What do spatial distortions in patients' drawing after right brain damage teach us about space representation in art?

Gilles Rode, Giuseppe Vallar, Eric Chabanat, Patrice Revol, Yves Rossetti

Research output: Contribution to journalReview articlepeer-review


The right cerebral hemisphere plays a crucial rule in spatial cognition, spanning from perception of elementary features, such as location, color, line orientation or shape to representation of different spaces (3D space, allocentric, egocentric, face, personal, peri-personal, or imaginal). One important aspect of its contribution concerns the perception of space symmetry and the representation of objects and scenes, with reference to the midline or body axis. This representation results from a balance between spatial attention processes depending from the two hemispheres. Healthy participants tend to show a discrete deviation of the midline plane representation toward the left side, that is likely to result from the predominance of the activity of the right cerebral hemisphere, mainly oriented toward the contralateral side of space. The visuospatial abilities of the right hemisphere, especially for the representation of the midline plane are crucially engaged in painting and drawing processes in artists. Interestingly, the distortions created by painters of the Cubism period, characterized by an asymmetry of objects and body representations, a specific enlargement or reduction of parts of space, or even by complex distortions of 3D space are analogous to those classically reported in right-brain-damaged patients (unilateral spatial neglect, hyperschematia, constructional apraxia). Understanding the pathological mechanisms of these representation disorders provides meaningful information to apprehend visual artist creations and esthetic perception of space.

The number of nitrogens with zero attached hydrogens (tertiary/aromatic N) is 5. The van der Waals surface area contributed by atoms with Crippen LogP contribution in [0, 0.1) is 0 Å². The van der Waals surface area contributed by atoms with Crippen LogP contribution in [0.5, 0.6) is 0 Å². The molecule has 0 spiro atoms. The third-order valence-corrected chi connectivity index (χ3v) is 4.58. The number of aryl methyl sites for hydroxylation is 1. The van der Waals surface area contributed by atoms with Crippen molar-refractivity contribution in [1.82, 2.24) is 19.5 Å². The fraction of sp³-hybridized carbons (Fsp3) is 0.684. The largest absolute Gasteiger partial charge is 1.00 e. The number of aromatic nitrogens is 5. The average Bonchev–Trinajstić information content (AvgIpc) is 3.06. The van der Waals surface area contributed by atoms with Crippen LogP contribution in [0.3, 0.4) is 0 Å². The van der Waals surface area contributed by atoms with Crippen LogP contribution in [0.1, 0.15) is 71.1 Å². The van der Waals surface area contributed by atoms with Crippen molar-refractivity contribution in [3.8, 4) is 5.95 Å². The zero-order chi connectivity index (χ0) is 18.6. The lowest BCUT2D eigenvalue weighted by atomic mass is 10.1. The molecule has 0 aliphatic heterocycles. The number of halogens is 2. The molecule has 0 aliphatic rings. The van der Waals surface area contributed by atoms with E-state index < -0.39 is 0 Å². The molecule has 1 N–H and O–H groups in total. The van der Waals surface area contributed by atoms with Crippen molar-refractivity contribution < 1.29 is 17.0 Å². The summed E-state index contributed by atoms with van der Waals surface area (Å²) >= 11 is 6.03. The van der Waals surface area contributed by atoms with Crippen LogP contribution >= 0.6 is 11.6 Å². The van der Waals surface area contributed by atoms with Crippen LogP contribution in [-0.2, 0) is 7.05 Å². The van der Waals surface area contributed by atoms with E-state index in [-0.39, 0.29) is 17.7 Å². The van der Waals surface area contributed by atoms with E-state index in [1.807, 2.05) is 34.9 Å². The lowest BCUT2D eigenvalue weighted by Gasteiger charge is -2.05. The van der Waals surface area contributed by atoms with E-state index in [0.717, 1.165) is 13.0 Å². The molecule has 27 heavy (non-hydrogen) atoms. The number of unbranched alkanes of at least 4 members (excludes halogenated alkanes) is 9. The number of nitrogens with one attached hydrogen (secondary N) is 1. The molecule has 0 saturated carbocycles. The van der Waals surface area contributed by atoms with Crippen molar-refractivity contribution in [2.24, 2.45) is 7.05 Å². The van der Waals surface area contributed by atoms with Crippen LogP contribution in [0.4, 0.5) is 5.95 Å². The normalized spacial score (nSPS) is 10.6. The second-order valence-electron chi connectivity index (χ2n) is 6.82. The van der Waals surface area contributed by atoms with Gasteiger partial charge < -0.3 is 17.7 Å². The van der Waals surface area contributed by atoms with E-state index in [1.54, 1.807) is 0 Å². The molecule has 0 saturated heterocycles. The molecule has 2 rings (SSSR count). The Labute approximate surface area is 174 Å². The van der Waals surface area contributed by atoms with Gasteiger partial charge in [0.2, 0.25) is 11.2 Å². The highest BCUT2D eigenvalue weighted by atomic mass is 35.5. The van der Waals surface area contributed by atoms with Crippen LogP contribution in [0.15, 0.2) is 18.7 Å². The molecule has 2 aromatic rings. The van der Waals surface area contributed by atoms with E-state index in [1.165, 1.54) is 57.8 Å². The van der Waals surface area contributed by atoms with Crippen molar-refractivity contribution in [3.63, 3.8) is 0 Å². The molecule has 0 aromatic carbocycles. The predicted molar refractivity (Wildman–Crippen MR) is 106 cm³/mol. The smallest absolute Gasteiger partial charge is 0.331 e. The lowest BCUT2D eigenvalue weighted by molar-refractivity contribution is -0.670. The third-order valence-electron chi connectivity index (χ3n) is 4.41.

Original languageEnglish
Article number1058
JournalFrontiers in Psychology
Issue numberJUN
Publication statusPublished - Jun 26 2018


  • Egocentric representation
  • Hyperschematia
  • Neglect syndrome
  • Right hemisphere damage
  • Space representation

ASJC Scopus subject areas

  • Psychology(all)


Dive into the research topics of 'What do spatial distortions in patients' drawing after right brain damage teach us about space representation in art?'. Together they form a unique fingerprint.

Cite this